Yesterday's Magazette

7 – Babe and Angel

Babe and Angel

By Nicholas Campanella

There would be no way to get an indictment. The case would never make it to court. The evidence was circumstantial. I came home from work. The brand new bag of cat food lay on the kitchen counter just to the left of the sink. The lower left hand corner of the bag had been chewed open. Cat food lay scattered about. Some of it had been eaten. The bag would have been open in a couple of days when the old food ran out. But Babe and Angel wouldn’t wait.

Angel, the Jimmy Valentine of doors, had undoubtedly opened the cabinet. Getting beyond barriers was her specialty. Babe more than likely came up with the idea of hitting the new bag of cat food. This isn’t something Angel would have done on her own. But with her mother’s prodding she had to go along.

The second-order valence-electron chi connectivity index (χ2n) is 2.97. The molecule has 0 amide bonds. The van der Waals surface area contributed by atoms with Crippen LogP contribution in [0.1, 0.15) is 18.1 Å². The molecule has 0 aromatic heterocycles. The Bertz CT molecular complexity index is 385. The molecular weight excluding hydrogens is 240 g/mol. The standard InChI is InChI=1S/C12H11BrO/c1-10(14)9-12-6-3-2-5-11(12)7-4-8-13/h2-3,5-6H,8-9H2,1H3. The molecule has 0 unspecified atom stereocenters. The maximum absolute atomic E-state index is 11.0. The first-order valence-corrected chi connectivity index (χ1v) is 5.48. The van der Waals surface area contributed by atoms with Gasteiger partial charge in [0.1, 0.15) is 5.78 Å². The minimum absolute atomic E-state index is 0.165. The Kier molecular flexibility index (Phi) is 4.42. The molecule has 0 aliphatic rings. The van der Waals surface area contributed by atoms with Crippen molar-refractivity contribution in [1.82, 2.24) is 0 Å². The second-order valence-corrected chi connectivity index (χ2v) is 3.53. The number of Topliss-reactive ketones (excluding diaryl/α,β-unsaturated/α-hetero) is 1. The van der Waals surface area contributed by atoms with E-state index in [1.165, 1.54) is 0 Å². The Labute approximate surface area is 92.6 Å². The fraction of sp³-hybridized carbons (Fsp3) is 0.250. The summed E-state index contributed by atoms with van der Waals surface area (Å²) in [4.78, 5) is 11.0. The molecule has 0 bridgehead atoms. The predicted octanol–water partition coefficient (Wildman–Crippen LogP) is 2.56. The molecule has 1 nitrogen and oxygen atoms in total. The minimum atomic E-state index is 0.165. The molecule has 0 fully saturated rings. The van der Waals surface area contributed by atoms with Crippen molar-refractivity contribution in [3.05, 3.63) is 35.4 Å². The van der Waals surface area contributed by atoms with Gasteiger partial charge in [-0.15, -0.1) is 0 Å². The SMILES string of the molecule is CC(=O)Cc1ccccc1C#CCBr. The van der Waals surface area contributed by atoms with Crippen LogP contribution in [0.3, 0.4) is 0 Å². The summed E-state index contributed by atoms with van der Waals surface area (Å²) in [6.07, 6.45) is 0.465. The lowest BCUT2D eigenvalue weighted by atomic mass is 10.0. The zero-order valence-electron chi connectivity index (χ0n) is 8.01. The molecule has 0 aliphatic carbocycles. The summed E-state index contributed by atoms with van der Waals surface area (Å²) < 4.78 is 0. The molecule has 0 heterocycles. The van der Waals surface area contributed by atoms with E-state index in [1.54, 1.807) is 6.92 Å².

I had purposely hid the new bag of food on the top shelf of the cabinet over the sink. When I bought the food home I made sure they weren’t around. They got wind of it somehow and it was just a matter of time. I put the new food in a plastic bag and stashed it in the fridge. I climbed the steps. Entered the bedroom and there they were. Angel. Orange Tabby. Cute as a button. Approximately eight pounds. Eight inches at the shoulder. Sporting white boots. Babe. Every bit the Abyssinian except for the color. Black fur. Ticked with white. A spot of tan and enough red Abby color on her left leg to remind you of her heritage. Pointy tufted ears. Green almond shaped eyes. Wedge shaped face. In profile she looks like a bunny rabbit. But don’t let those cute bunny looks fool you. Babe grew up with a large dog. She chases cats. Many a large tomcat has had to go through the humiliation of having the fur knocked off him by Babe. Sometimes she likes to chase them up a tree and then hang around the base of the tree adding insult to injury.